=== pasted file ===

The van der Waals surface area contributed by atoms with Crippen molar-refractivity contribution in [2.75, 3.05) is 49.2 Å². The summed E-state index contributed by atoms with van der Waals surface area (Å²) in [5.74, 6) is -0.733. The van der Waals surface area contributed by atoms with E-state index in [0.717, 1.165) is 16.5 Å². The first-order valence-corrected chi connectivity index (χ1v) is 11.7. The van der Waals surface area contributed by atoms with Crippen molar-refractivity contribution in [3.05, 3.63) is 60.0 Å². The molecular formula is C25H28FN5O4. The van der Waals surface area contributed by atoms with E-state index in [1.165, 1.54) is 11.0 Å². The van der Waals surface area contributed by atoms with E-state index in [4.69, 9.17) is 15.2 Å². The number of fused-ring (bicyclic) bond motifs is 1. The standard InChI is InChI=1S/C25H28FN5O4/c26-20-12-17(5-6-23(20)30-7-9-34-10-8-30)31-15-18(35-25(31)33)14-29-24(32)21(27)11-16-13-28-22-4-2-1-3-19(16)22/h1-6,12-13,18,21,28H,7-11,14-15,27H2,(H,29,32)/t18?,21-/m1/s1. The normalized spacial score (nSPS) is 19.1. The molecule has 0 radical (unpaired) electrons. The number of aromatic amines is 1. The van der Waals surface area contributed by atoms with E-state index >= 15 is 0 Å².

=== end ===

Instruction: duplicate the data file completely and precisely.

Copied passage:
The van der Waals surface area contributed by atoms with Crippen molar-refractivity contribution in [2.75, 3.05) is 49.2 Å². The summed E-state index contributed by atoms with van der Waals surface area (Å²) in [5.74, 6) is -0.733. The van der Waals surface area contributed by atoms with E-state index in [0.717, 1.165) is 16.5 Å². The first-order valence-corrected chi connectivity index (χ1v) is 11.7. The van der Waals surface area contributed by atoms with Crippen molar-refractivity contribution in [3.05, 3.63) is 60.0 Å². The molecular formula is C25H28FN5O4. The van der Waals surface area contributed by atoms with E-state index in [1.165, 1.54) is 11.0 Å². The van der Waals surface area contributed by atoms with E-state index in [4.69, 9.17) is 15.2 Å². The number of fused-ring (bicyclic) bond motifs is 1. The standard InChI is InChI=1S/C25H28FN5O4/c26-20-12-17(5-6-23(20)30-7-9-34-10-8-30)31-15-18(35-25(31)33)14-29-24(32)21(27)11-16-13-28-22-4-2-1-3-19(16)22/h1-6,12-13,18,21,28H,7-11,14-15,27H2,(H,29,32)/t18?,21-/m1/s1. The normalized spacial score (nSPS) is 19.1. The molecule has 0 radical (unpaired) electrons. The number of aromatic amines is 1. The van der Waals surface area contributed by atoms with E-state index >= 15 is 0 Å².